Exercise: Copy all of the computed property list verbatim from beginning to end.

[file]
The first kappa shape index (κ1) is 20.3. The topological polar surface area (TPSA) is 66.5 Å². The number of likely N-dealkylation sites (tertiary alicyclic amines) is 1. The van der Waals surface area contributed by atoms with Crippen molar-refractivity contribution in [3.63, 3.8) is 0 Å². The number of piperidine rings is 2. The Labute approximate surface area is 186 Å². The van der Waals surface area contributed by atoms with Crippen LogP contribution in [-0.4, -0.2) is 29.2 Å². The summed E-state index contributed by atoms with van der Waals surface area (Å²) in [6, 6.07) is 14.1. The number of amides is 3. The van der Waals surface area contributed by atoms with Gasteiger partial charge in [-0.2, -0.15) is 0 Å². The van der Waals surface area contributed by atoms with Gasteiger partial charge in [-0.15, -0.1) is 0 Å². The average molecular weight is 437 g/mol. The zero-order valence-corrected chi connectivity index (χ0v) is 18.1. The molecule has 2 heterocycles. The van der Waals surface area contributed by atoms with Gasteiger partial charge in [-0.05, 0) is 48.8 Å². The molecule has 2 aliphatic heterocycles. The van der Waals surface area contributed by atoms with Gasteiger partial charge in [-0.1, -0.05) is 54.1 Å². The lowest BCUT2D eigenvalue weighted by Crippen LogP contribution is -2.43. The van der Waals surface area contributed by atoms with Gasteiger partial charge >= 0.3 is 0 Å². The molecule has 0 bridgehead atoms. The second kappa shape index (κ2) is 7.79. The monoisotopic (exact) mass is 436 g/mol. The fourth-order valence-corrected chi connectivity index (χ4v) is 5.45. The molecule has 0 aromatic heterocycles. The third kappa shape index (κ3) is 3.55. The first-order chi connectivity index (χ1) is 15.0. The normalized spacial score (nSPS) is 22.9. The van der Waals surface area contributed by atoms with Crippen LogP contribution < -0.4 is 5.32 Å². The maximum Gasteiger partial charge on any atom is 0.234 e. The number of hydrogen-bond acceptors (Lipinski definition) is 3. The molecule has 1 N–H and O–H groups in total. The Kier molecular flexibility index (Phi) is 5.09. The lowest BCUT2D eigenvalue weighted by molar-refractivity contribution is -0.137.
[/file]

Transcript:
The first kappa shape index (κ1) is 20.3. The topological polar surface area (TPSA) is 66.5 Å². The number of likely N-dealkylation sites (tertiary alicyclic amines) is 1. The van der Waals surface area contributed by atoms with Crippen molar-refractivity contribution in [3.63, 3.8) is 0 Å². The number of piperidine rings is 2. The Labute approximate surface area is 186 Å². The van der Waals surface area contributed by atoms with Crippen LogP contribution in [-0.4, -0.2) is 29.2 Å². The summed E-state index contributed by atoms with van der Waals surface area (Å²) in [6, 6.07) is 14.1. The number of amides is 3. The van der Waals surface area contributed by atoms with Gasteiger partial charge in [-0.2, -0.15) is 0 Å². The van der Waals surface area contributed by atoms with Gasteiger partial charge in [-0.15, -0.1) is 0 Å². The average molecular weight is 437 g/mol. The zero-order valence-corrected chi connectivity index (χ0v) is 18.1. The molecule has 2 heterocycles. The van der Waals surface area contributed by atoms with Gasteiger partial charge in [-0.05, 0) is 48.8 Å². The molecule has 2 aliphatic heterocycles. The van der Waals surface area contributed by atoms with Gasteiger partial charge in [-0.1, -0.05) is 54.1 Å². The lowest BCUT2D eigenvalue weighted by Crippen LogP contribution is -2.43. The van der Waals surface area contributed by atoms with Gasteiger partial charge >= 0.3 is 0 Å². The molecule has 0 bridgehead atoms. The second kappa shape index (κ2) is 7.79. The monoisotopic (exact) mass is 436 g/mol. The fourth-order valence-corrected chi connectivity index (χ4v) is 5.45. The molecule has 0 aromatic heterocycles. The third kappa shape index (κ3) is 3.55. The first-order chi connectivity index (χ1) is 15.0. The normalized spacial score (nSPS) is 22.9. The van der Waals surface area contributed by atoms with Crippen LogP contribution < -0.4 is 5.32 Å². The maximum Gasteiger partial charge on any atom is 0.234 e. The number of hydrogen-bond acceptors (Lipinski definition) is 3. The molecule has 1 N–H and O–H groups in total. The Kier molecular flexibility index (Phi) is 5.09. The lowest BCUT2D eigenvalue weighted by molar-refractivity contribution is -0.137.